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Operatic Entrepreneurship Rises From the Ashes in Baltimore

Brendan Cooke, General Director, Baltimore Concert Opera - Arianne Teeple
Brendan Cooke, General Director, Baltimore Concert Opera - Arianne Teeple
In early 2009, opera aficionado and performer, Brendan Cooke, approached his wife about launching a small opera organization while the Baltimore Opera Company debated its future. He proposed two options: Say no, and he would never discuss it again, or agree and join him on the volunteer effort. She opted for the latter and Cooke's original intention soon morphed into a full-fledged grassroots effort to keep opera alive in Baltimore.

The 58-year-old Baltimore Opera Company filed for bankruptcy in March 2009, causing uncertainty and sadness among the newly contracted performers. While hoping for the Company's restructure, the performers, including Cooke and his wife, created Baltimore Concert Opera as an alternate creative outlet. Shortly after, Baltimore Opera left a void in the city's cultural scene by officially closing its doors.

"I actually found out about the [closure] while doing a live radio interview," Cooke said. "You can probably find a copy of it online and hear the absolute devastation in my voice."

After the filing, the Baltimore Concert Opera suddenly had a new purpose: to keep patrons interested in the art form while focusing on introducing opera to a new audience. In its infancy, BCO earned some press surrounding Baltimore Opera Company's demise, but primarily relied on social media and word of mouth to keep the buzz alive.

Baltimore Concert Opera took to Twitter, YouTube, and Facebook to share its mission, explain the concert opera's format, and highlight singers and performances. In 2010, BCO designed a social media scavenger hunt that had participants visiting advertisers for clues and tweeting about upcoming performances.

"It was really cool to see tech-savvy folks of all ages running around Baltimore, chatting -- virtually and in person -- about opera," Cooke shares.

Cooke also spoke at Ignite Baltimore, where local artists, technologists, entrepreneurs, and philosophers are challenged to relay their message in 20 slides and five minutes or less. Cooke's presentation, "Saving Opera One Voice at a Time," focused on agreeing that opera is worth supporting and preserving. A few takeaways: "The fat lady in horns? She's only in three or four operas," and "The tickets are not nearly as expensive as tickets to a Ravens game."

Baltimore Concert Opera also reaches new ears via open auditions in front of live audiences. Once selected, BCO promises that their format is "not for the faint of heart, [and] fast, intense and also a tremendous amount of fun!" Under Specialties on LinkedIn? "We're not your grandmother's opera company, but we sure sound like it."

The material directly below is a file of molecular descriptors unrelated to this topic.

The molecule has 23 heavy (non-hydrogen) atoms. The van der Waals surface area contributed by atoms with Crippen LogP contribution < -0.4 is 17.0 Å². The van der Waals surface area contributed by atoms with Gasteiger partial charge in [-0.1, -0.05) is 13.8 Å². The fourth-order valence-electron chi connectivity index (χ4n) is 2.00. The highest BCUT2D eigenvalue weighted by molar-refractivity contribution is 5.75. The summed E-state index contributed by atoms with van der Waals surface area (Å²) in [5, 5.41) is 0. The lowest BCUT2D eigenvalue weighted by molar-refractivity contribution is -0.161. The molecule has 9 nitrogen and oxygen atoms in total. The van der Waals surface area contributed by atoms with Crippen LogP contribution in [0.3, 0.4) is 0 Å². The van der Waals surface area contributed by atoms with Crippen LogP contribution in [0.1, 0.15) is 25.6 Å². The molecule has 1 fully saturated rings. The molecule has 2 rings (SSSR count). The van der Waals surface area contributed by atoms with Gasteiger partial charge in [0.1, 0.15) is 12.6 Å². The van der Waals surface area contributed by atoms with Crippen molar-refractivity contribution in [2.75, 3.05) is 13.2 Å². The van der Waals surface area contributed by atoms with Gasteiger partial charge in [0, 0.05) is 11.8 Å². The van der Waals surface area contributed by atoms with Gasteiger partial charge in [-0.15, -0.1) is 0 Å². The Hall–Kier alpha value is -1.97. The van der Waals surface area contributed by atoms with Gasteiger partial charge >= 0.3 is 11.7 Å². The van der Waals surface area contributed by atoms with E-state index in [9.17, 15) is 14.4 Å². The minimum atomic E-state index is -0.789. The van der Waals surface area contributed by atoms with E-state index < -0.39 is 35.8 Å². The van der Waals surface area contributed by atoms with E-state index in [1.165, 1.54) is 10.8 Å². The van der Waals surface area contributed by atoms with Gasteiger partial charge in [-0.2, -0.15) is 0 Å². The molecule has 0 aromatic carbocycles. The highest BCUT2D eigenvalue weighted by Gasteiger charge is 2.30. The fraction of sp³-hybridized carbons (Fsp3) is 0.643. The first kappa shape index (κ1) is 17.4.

"Who says serious fun and serious excellence are contradictory?" asks Baltimore Concert Opera patron Paul Cassedy. "With every production, Baltimore Concert Opera proves that the two go hand in hand, joined in a marriage that is, at once, lighthearted and passionate."

While Cooke is thrilled to see the expansion of Baltimore Opera Company for the city and its fans, he also has a personal stake in its success. Being an opera performer typically requires a vagabond lifestyle, and growing BCO meant that Cooke and others were able to stay in Baltimore while pursuing their passion.

"I have sung with many opera companies throughout the country, but love working at home and sleeping in my own bed," Cooke says.

In addition to Cooke, BCO has a volunteer board of directors, which is gradually expanding and sharing administrative tasks. Cooke and his team are continually focusing on creating a sustainable organization that can survive should any depart.

While promoting Baltimore Concert Opera, Cooke and his colleagues are also quick to support other local opera organizations. BaltimoreOpera.com shares a list of local opera companies, including BCO, Baltimore Opera Theatre, and Opera Baltimore.

"We go to great lengths to make sure that we schedule our performances around other operatic offerings," he says. "We want [patrons] to enjoy them all."

He does believe that Baltimore Concert Opera is set apart for several reasons. The concert setting, the beauty of the Garrett-Jacobs Mansion, and the ability to enjoy a cold beer during performances are a few. BCO's singers perform without sets or costumes, a cost savings that is passed on to the customer. The intimate setting allows the audience a personal connection rarely possible in an opera house. Seasoned fans gain a new perspective while newcomers can gently get their feet wet.

"Baltimore Concert Opera deflates stereotypes, defying those who consider opera a pompous or intimidating genre. Instead, it's a delightful dichotomy, taking its music and mission very seriously without taking itself too seriously, and making opera fun and accessible," shares season subscriber Mimi Hatch.

"We are a vocabulary builder, designed to find new audiences, educate a little, and send them out wanting more," Cooke echoes. "[Concert opera is] the gateway drug to opera."

Renee Libby Beck is a freelance writer and public relations coordinator for Medifast, Inc. Renee serves as the Baltimore Food Examiner for Examiner.com and writes for other local blogs and publications. She is completely tone deaf.

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- Brendan Cooke, General Director, Baltimore Concert Opera - Photo by Arianne Teeple
- The Baltimore Concert Opera - Photo by Madeleine Gray
- The Baltimore Concert Opera - Photo by Madeleine Gray
- Brendan Cooke - Photo by Arianne Teeple
- The Baltimore Concert Opera - Photo by Madeleine Gray
- The Baltimore Concert Opera - Photo by Madeleine Gray
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